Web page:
U.S wants to start talking with North Korea

Bryan Dijkhuizen

United States Special Representative for North Korea Sung Kim has said that the United States has made it plain that the nation is not a target of any hostile intentions on its part.

He commented after meeting with South Korea's ambassador for peace and security matters on the Korean peninsula, Noh Kyu-duk, who was in attendance.

The United States wishes to continue collaborating with South Korea to pursue ideas and initiatives such as the proclamation of the end of the Korean War by both nations, according to Sung Kim. The United States and South Korea are both committed to achieving peace.

After conducting a ballistic missile test from a submarine, North Korea received harsh criticism from the United States last week.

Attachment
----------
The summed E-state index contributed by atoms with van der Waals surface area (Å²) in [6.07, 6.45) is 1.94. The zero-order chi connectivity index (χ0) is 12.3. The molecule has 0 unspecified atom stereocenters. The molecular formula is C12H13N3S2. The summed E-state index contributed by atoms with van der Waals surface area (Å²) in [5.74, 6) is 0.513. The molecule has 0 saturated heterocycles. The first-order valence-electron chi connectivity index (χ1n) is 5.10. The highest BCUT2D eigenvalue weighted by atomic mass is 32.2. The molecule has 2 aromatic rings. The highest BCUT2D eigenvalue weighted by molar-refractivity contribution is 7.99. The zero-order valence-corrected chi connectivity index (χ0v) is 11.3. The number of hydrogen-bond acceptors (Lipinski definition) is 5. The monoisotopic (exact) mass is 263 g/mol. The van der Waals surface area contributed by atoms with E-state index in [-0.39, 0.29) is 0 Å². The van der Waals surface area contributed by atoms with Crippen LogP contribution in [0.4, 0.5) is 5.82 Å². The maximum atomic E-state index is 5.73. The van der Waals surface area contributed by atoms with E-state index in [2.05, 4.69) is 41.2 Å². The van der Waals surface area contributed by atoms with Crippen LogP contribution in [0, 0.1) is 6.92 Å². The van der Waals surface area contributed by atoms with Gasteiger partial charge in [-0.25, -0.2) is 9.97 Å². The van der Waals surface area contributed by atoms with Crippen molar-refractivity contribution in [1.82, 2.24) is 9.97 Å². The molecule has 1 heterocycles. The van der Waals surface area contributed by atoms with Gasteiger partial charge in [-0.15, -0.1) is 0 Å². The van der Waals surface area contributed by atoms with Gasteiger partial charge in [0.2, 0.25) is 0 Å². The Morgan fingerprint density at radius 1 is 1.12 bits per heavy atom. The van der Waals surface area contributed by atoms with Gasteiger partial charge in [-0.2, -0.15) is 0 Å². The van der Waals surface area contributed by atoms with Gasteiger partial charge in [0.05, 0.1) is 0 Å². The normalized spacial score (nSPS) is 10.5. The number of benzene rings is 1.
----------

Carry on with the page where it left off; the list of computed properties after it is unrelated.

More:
The latest launch follows a series of nuclear-capable weapons tests conducted in September, which raised the possibility that such weapons might be used to fire missiles against South Korea or Japan.

Following their meeting with their Japanese counterparts in Washington, Sung Kim discussed the discussion with his southern counterpart, Noh Kyu-duk, who was present at the meeting.

For years, the dictatorship of North Korean leader Kim Jong-un has been a source of worldwide instability by developing powerful weaponry.

Former US President Donald Trump attempted to talk with North Korean leader Kim Jong Un but failed to achieve a breakthrough. Kim's leadership wants to be free of the crippling international sanctions that it is now subjected to.

North Korea has launched several missiles in recent weeks, even though North Korea and South Korea re-established direct lines of contact earlier this year.

Seoul voiced optimism earlier this month that the inter-Korean conversation would be able to be re-established.

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